Following their upbeat financial results, Indian vendor Subex has announced a change in the direction of their business, positioning themselves as a “telecom analytics solution provider which will help CSPs embrace digital transformation.” CEO Surjeet Singh was quoted in the company’s press release as saying:
Subex has been at the forefront of helping telcos through our industry-leading solutions. Since our inception, we have been sitting on a gold mine of data which is gathered across networks, customers, and systems. This, coupled with our domain knowledge and technological capabilities puts us in the best position to draw meaningful insights for telcos and hence help them to drive new business models, enhance customer experience and optimise enterprises through Subex 3.0.
That Subex are repositioning themselves as a provider of analytics should come as no surprise. They have previously indicated that they want to increase sales in areas like business intelligence and the internet of things. However, this diversification also suggests the business is hedging its bets, unsure of which products and services will be successful. One of its new IoT offerings focuses on security, which is not a purpose that readily comes to mind when thinking of uses for analytics.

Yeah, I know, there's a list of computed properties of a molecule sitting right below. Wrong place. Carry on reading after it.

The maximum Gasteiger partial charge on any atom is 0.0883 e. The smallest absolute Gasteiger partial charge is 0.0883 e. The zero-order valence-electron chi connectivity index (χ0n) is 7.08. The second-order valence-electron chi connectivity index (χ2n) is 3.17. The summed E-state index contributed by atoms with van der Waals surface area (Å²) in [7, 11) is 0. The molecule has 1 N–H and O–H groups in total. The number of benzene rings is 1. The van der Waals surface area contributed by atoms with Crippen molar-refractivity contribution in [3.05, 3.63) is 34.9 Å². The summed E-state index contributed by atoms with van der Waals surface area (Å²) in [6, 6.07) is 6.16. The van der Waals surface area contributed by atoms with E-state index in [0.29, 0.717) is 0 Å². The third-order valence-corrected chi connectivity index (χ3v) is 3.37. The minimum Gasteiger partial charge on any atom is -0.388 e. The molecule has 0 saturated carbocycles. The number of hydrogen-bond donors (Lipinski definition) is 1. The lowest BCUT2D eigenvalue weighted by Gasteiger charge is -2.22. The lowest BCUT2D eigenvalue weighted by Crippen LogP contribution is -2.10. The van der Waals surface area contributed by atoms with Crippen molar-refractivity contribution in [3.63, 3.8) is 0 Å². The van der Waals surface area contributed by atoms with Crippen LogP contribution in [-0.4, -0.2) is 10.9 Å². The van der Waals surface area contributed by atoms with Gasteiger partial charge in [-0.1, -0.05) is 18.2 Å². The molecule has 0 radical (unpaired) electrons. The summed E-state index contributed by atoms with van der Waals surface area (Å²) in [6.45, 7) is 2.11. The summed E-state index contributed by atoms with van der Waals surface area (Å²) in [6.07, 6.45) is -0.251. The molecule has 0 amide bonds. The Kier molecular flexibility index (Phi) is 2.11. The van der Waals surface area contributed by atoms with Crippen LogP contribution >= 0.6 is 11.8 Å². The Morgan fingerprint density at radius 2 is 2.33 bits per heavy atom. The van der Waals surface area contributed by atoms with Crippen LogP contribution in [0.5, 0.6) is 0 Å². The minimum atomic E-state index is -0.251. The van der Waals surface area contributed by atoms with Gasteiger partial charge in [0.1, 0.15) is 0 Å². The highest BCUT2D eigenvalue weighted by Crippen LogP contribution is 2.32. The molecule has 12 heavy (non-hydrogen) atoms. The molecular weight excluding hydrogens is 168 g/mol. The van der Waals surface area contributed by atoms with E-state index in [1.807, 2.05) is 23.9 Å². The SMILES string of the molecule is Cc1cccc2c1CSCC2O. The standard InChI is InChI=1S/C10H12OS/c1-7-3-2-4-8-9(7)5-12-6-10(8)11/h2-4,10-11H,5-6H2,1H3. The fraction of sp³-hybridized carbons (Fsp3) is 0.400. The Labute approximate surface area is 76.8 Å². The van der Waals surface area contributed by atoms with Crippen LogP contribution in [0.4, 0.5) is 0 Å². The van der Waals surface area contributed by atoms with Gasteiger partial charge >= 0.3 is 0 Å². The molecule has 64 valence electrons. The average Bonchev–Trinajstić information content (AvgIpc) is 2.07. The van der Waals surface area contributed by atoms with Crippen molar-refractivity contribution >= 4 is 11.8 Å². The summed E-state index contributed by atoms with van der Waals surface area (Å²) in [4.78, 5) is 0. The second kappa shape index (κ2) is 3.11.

A business strategy that involves selling all kinds of data analytics to telcos will place Subex in direct competition with bigger rivals like TEOCO. Subex has also suggested they will emulate TEOCO in other ways too. TEOCO has a track record of purchasing niche analytics businesses; in February they acquired data processing specialists PreClarity. Meanwhile, Subex CEO Surjeet Singh recently told the press that he wants to make acquisitions as well. But perhaps the repositioning of Subex is designed to make them a more attractive target for a big bidder who can afford to acquire a business that generates over USD50mn in revenues.
Telco employees may not take notice of vendor behavior like this, but they should. Subex and their fellow RAFM market leaders were crucial to making winning arguments for fresh investment in previously unknown disciplines like revenue assurance. Anyone with the words ‘revenue assurance’ in their job title should be wary of firms like Subex refocusing their marketing efforts elsewhere. If Subex believes they cannot sell more revenue assurance to telcos, that also implies declining budgets for revenue assurance within telcos.
The change in Subex’s brand position was complemented by the adoption of a new corporate logo (pictured above). According to CEO Surjeet Singh, the logo represents Subex’s…
…vibrancy, energy and commitment, to create value for our customers in the digital era.
I cannot comment on whether the logo will give viewers the desired impression. You might want to try to join those dots for yourself…